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review 2020-05-26 20:19
I expected more
Fire & Blood - George R.R. Martin

I read all 702 pages,the book was a present so I sort of felt obligated to finish it.


Anyway,the book is written in second person.(I think) whereas you have a maester or whomever writes on westeros.And they tell the story of the Tagaryen history.And at some points the writer would insert a new person and his take on what happened.And then later in the book the original writer would say something like "and so and so would say,in a much more raucous way".


This book is more like a historical text,but it does have aereil dragonfights.



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review 2020-03-17 18:51
Jokers Wild
Jokers Wild - George R.R. Martin,Leanne C. Harper,Richard Kriegler,Walter Simons,Melinda M. Snodgrass,John J. Miller,Edward Bryant,Lewis Shiner

I like the wild card world.A couple stories are going on at the same time.

The whole period of the book takes place within 24 hours.It's a holiday called "Wild Card Day".1 story focuses on a man looking for his niece.Another story consists of a man called the Astronomer hiring a couple of assassins to take out the guys that attempted to kill him.

Someone finds out about this plan and tries to prevent it.

 And then a 3rd story having nothing to do with the other 2 but a theft.It just happens that unknowingly to the thief the object stolen is of great importance.

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text 2020-01-02 22:17
Reading Summary for 2019
Excellent women - Barbara Pym
A Brightness Long Ago - Guy Gavriel Kay
A Song for Arbonne - Guy Gavriel Kay
Stillhouse Lake - Rachel Caine
The Queens of Innis Lear - Tessa Gratton
A Game of Thrones - George R.R. Martin
Sword and Pen - Rachel Caine
I'll Be Gone in the Dark: One Woman's Obsessive Search for the Golden State Killer - Michelle McNamara,Patton Oswalt,Gillian Flynn
All Those Explosions Were Someone Else's Fault: A Novel - James Alan Gardner

2019 was a good reading year. I read about 270 books (I’m pretty sure that a few of my re-reads didn’t make it into my calculations). Out of that total, 9 books earned over the 4 star rating for me. The vast majority of my choices ended up in 4 star territory, very satisfactory. Some of my favourites, which I re-read a lot, end up in the 4 star category simply because they are fun, but I’m aware that they aren’t great literature.

Longest book in 2019Lord of Chaos by Robert Jordan.
Shortest book in 2019Saving Thunder the Great: the true story of a gerbil's escape from the Fort McMurray wildfire by Leanne Shirtliffe.
First book of the yearVery Good, Jeeves! by P.G. Wodehouse
Last book of the yearMagic Breaks by Ilona Andrews

Best non-fiction book of 2019I'll Be Gone in the Dark: One Woman's Obsessive Search for the Golden State Killer by Michelle McNamara. It’s a shame that the author didn’t live to see this case solved, but she wrote one hell of a book about her investigations.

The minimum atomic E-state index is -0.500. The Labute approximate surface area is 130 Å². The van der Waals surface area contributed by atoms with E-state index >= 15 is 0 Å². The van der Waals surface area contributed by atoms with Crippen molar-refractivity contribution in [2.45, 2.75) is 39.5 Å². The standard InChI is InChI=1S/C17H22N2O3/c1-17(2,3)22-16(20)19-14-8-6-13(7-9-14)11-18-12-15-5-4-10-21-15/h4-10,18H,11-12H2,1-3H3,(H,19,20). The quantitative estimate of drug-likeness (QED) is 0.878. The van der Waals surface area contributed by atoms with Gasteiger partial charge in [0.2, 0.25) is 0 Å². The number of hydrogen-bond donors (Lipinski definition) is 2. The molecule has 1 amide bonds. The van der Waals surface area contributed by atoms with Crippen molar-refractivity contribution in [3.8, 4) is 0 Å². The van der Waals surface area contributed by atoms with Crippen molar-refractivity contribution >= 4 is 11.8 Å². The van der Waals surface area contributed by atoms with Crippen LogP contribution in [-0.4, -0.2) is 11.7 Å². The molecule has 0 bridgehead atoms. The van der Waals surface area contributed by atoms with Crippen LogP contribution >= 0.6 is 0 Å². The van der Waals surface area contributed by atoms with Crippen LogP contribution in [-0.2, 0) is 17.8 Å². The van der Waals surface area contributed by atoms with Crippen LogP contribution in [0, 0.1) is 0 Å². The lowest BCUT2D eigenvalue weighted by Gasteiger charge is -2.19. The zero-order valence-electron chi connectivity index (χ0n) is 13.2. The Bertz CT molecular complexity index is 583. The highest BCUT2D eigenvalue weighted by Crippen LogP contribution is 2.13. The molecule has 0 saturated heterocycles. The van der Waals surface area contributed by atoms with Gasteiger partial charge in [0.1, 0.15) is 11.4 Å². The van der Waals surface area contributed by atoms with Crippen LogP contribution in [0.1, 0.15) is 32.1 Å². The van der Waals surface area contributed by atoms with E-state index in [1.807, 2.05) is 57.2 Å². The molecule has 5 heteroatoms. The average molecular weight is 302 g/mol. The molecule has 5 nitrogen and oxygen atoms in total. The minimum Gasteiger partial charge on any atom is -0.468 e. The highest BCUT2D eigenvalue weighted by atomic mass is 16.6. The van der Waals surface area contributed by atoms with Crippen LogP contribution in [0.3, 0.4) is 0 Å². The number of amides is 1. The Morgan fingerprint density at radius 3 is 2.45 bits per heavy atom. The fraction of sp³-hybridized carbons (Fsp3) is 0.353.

When Words Collide conference: I attended this conference in August and discovered a new favourite author, James Alan Gardner. I would highly recommend the first two books in his Dark/Spark series: All Those Explosions Were Someone Else's Fault and They Promised Me the Gun Wasn't Loaded.

I read 41 books in my Science Fiction & Fantasy reading project, falling a bit short of my goal of reading one book per week. Notable books include Doomsday Book by Connie Willis, Foreigner by C.J. Cherryh, and Assassin's Apprentice by Robin Hobb.

Favourite book in my Science Fiction & Fantasy reading projectA Game of Thrones. A dramatic and fully realized world, with strong characters and an uncompromising plot. I could feel the cold and smell the food, plus sympathize with people on both sides of the conflict. I can hardly wait to read the second book of the series.

Shakespeare Project: I saw 3 Shakespearean plays this year, including Antony and CleopatraCoriolanus, and Richard II. I have now seen over half of the Bard’s plays. Yay!

Best Psychological SuspenseStillhouse Lake by Rachel Caine. Un-put-down-able. Do you get a second chance at life after discovering that your husband is a serial killer? I couldn’t help but root for this determined heroine in her quest to keep herself and her children safe. I also loved the sequel, Killman Creek.

Best Historical Fantasy: This was a tie between two books by the same author, Guy Gavriel Kay. A Song for Arbonne, set in a version of Renaissance Provence and A Brightness Long Ago, set in a fantasy version of Renaissance Italy. I’m gradually working my way through all of Kay’s books and none of them have rated lower that 4.5 stars for me.

Best Fantasy Retelling of a Shakespearean workThe Queens of Innis Lear by Tessa Gratton. This was my first 5 star book of 2019 and I can totally see myself reading it again in the future. A luxurious dark fantasy with plenty of magic and mystery.

Best Young Adult novelSword and Pen by Rachel Caine. Fifth volume in The Great Library series and just as good as the previous volumes. This conclusion to the series reduced me to emotional tatters by the end and I cried a lot. Start with the first volume and enjoy them all.

Favourite Classic read this yearExcellent Women by Barbara Pym. A look at the life of a single woman and the pressures of society to be part of a couple. With wicked commentary on the usefulness (or lack thereof) of many men. I count myself in the number of Excellent Women.

Most Powerful Novel read in 2019Beloved by Toni Morrison. Gorgeous writing about a difficult subject. Well worth reading, although I found I had to read it slowly: Read a chapter and reflect.

Summer Reading Project: This year featured the Summer of Sherlock. I read 29 books for this project, including several of the originals by Arthur Conan Doyle and lots of Holmes pastiche. My favourite discovery was the Lady Sherlock series by Sherry Thomas.

Best Book Read for BookclubWe Need to Talk About Kevin by Lionel Shriver. This one kept me thinking about it for days after I finished it. I think it provoked the most discussion among the book club members too.